Forty minutes later I slid from behind the wheel and let Freddie take over. I’d left him in a cafe. The kid didn’t forget me. He’d palmed a double rye and ginger and handed me the glass. Between sips I gave him explicit instructions.

“Another thing,” I added, “nobody is to know where you are.”

He whistled softly and I knew what was coming. “I... phoned Lila while I was waiting for you to come with the car. Rick, I had to tell her.”

“Sure — and whoever else might be listening or have Lila spotted so she can be trailed to the spot where you’re hiding. The damage is done. Forget it. I’ll keep an eye on Lila too and maybe turn up something — or somebody. Get going now — and drop me uptown near Community Hospital.”

“You going to see Aunt Kate?”

“Yes. I think Anna and June are mixed up in this pretty deeply. Anna works at the hospital and Kate will know about that. All I have to do is worry whether or not she’ll tell Westover I’ve been making passes like a sleuth.”

“She won’t, if you ask her not to,” Freddie said. “Kate’s an old war horse, but otherwise O. K. And Rick, thanks a million.”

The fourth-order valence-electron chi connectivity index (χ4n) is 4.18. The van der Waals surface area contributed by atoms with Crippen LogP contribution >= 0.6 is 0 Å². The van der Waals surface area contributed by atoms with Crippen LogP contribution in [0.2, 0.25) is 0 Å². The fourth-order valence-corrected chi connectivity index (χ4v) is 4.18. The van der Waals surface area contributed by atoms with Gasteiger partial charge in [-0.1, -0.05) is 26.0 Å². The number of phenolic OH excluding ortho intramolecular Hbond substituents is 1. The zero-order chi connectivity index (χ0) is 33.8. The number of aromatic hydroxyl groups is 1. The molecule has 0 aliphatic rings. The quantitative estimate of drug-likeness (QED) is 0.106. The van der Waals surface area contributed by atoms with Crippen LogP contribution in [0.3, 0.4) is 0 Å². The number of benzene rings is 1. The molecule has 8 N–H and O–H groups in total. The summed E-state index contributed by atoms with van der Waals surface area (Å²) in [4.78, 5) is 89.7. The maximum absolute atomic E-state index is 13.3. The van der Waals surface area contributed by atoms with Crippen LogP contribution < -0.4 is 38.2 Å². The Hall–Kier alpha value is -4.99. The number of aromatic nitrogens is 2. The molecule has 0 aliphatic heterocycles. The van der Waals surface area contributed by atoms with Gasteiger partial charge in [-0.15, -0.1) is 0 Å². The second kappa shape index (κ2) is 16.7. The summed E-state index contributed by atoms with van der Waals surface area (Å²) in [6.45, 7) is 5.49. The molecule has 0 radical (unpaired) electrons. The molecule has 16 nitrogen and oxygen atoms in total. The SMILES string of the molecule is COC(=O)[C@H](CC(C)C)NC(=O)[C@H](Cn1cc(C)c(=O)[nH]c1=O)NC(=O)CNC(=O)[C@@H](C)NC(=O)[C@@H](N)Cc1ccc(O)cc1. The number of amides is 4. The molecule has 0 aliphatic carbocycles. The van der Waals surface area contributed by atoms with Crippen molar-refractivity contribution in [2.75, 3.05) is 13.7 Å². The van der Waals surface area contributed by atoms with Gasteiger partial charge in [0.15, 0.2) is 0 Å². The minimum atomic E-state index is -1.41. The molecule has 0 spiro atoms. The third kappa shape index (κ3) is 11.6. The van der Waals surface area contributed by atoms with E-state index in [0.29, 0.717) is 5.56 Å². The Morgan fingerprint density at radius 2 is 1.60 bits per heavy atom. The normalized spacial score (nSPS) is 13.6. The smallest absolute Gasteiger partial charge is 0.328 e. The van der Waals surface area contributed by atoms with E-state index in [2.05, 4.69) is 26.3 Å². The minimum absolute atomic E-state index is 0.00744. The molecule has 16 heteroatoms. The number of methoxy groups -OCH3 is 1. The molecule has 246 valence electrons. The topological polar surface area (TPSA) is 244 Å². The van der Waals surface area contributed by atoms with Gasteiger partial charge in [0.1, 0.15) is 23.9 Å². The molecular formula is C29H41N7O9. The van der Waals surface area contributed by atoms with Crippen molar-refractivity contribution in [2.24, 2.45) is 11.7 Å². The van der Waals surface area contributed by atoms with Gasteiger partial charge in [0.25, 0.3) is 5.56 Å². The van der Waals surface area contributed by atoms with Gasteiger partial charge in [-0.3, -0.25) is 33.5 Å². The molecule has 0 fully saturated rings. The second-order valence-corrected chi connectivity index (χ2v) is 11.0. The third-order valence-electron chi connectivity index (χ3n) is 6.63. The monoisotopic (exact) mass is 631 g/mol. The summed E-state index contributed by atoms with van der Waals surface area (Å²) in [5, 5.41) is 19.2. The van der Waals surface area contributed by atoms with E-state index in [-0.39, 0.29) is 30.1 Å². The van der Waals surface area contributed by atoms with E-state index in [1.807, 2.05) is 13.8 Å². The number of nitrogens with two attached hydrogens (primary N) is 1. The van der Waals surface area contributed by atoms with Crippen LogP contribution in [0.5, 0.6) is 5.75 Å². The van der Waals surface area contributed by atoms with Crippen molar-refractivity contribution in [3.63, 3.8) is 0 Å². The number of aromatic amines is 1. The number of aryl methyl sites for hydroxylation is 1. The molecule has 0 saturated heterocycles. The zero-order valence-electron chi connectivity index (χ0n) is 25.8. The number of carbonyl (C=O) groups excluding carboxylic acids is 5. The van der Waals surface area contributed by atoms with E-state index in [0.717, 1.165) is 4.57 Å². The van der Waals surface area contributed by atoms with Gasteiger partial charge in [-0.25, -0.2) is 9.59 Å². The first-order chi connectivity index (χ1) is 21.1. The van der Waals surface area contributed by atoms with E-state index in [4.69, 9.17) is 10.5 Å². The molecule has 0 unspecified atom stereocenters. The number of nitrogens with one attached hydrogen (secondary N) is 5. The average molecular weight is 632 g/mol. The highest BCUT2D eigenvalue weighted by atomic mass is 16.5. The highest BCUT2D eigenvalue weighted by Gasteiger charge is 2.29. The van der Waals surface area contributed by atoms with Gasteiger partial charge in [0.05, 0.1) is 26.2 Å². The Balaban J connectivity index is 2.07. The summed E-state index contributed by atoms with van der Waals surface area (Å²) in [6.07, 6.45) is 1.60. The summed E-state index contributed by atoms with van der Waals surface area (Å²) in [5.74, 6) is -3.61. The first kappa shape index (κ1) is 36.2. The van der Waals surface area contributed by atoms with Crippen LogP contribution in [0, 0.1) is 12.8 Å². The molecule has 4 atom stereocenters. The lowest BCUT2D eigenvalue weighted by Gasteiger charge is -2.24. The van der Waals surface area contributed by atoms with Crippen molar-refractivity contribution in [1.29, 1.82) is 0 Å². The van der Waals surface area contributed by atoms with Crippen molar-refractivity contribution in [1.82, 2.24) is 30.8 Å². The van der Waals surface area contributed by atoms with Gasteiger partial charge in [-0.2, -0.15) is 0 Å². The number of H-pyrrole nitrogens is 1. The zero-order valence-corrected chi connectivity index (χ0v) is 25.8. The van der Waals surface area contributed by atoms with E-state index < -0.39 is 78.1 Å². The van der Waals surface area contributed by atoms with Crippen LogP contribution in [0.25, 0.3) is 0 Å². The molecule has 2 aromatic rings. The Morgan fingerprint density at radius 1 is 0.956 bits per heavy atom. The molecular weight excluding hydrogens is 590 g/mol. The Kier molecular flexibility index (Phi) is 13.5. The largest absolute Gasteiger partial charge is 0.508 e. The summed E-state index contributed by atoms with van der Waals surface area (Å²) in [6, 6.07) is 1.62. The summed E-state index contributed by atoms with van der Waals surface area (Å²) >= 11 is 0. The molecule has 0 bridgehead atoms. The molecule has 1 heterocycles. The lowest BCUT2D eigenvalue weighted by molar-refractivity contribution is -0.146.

He let me off a block from the hospital. I’d never seen the place before. It was of moderate size and, I guessed, privately endowed. A nurse who looked glamorous even in uniform winced when I said I wanted to talk to Kate Bradford.

“You a friend of hers?” she asked.

I nodded. What the hell difference did that make? I found out one hour and ten cigarettes later. About the time I began feeling like an expectant father, I saw that nurse stroll past the room where I was supposed to be waiting. I called her inside.

“Now look here,” I said. “When I told you I was a friend of Kate Bradford that was a facetious statement. We don’t happen to be friends. In fact, I hate her guts, but I’ve got to see her.”

The nurse grinned. “Why didn’t you say so before? We make a point of letting Kate’s visitors wait around for four or five hours. Puts them in a nice mood when she finally shows up and believe me, mister, that kind of a mood matches Kate’s as it is twenty-four hours a day.”